A century-old Japanese-style inn southwest of Tokyo that nearly went bust amid outdated management practices has successfully rebuilt its business, thanks to an injection of modern technology.

Jinya is a 20-room hot-spring inn in the Tsurumaki spa resort in Hadano, Kanagawa Prefecture, about an hour by train from Tokyo's Shinjuku Station. Established in 1918, it is known among Japanese "shogi" chess enthusiasts as the venue of countless title matches.

"Jinya had a debt of 1 billion yen ($8.9 million) and was on the brink of bankruptcy when my husband took over as the fourth president in 2009," said Tomoko Miyazaki, 40, who succeeded her husband Tomio, 40, in June as the current president.

Although born into the family-owned business, her husband had no intention of carrying on the company. After completing his studies at Keio University graduate school, he worked as a fuel cell researcher at a major automaker.

But he took over the business when his father died around the time his second child was born and his mother fell ill, effectively making Tomoko the proprietress of the Japanese inn.

"The management was super-analogue at that time," she recalled. "When we took reservations, we wrote them down in a big ledger book. So when someone else was using the book, we couldn't write down new reservations."

A message board was located near the kitchen, but it was hard for the working staff, who were dispersed over a wide area in the spacious inn, to check on a regular basis.

"A customer once requested that the futon in the room not be taken up but since the message was never conveyed to the staff we ended up with a complaint from the guest," she said.

The inn suffered a serious slump when corporate group tours fell sharply in the wake of the global financial crisis triggered by the collapse of U.S. investment bank Lehman Brothers Holdings Inc. in 2008.

Jinya saw its revenue plunge to 290 million yen in fiscal 2009 from around 500 million yen in previous years. The inn had 20 full-time employees and 100 part-time workers and their work hours were recorded in a notebook.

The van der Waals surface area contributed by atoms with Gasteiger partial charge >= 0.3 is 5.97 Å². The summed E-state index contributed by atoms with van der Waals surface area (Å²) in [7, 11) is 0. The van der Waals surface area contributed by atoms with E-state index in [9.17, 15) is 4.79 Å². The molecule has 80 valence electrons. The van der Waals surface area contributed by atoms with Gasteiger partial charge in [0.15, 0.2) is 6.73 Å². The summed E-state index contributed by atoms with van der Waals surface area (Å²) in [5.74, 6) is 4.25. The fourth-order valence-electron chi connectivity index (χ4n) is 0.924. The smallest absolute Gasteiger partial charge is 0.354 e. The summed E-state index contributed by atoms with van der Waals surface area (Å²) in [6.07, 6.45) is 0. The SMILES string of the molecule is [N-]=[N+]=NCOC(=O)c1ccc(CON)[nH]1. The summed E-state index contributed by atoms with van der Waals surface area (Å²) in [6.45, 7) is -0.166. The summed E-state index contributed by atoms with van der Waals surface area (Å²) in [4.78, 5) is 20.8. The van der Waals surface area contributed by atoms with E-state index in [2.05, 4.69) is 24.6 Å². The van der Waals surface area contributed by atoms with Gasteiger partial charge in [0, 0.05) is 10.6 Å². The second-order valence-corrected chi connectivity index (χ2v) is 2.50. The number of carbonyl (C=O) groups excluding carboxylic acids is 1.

"We thought they were working too much overtime, but we didn't really have a handle on their working hours and were burdened with labor costs," Miyazaki said.

Tomio, who was president at the time, later formulated a system called "Jinya Connect" in 2010 to introduce fundamental improvements with everything from customer data and reservations to food price management, accounting and an email bulletin board.

Nowadays, all workers wear earphones and carry smartphones or tablets to communicate the arrival of guests or the times to serve meals, for example.

Not only can all staff members immediately hear what is being said but the conversations are automatically converted to text format on their respective devices -- allowing them to check previous conversations and eliminate the chance of missed communications.

"At first it took 15 minutes for part-time employees in their 70s to log in. But everybody made great efforts to learn the system because they have to log their work hours by smartphone or tablet in order to get paid," Miyazaki said.

The inn was also able to do away with time-consuming staff meetings since all messages are conveyed by company chat, and the use of computers for automatic computations eliminated the need for an accounting section.

Streamlining enabled Jinya to cut its workforce to 40, 25 of whom are full-time employees. The inn says the quality of service has improved due to the increased proportion of regular staff.

To streamline even further Jinya stopped accepting guests on Mondays, Tuesdays and Wednesdays, when it has a relatively small number of guests -- a rare move for a Japanese inn. This became a major reason for young people applying for jobs there.

Jinya Connect has been sold as a cloud-based management system for hotels and inns and has been adopted by 230 facilities in Japan for an initial installation fee of 100,000 yen and a monthly charge of 3,500 yen per employee.

"We once had reduced the lodging expenses, but we have reinforced the bridal business and shifted to prime services now, including high-quality meals," Miyazaki said.

In fiscal 2016, Jinya chalked up 720 million yen in gross revenue sales from the inn, bridal and Jinya Connect businesses.

Miyazaki took over the inn business from her husband after he switched his focus to his family's other business -- heat exchanger manufacturing.

He envisions various upgrades for the inn next year, featuring guestroom baths made from Japanese cypress.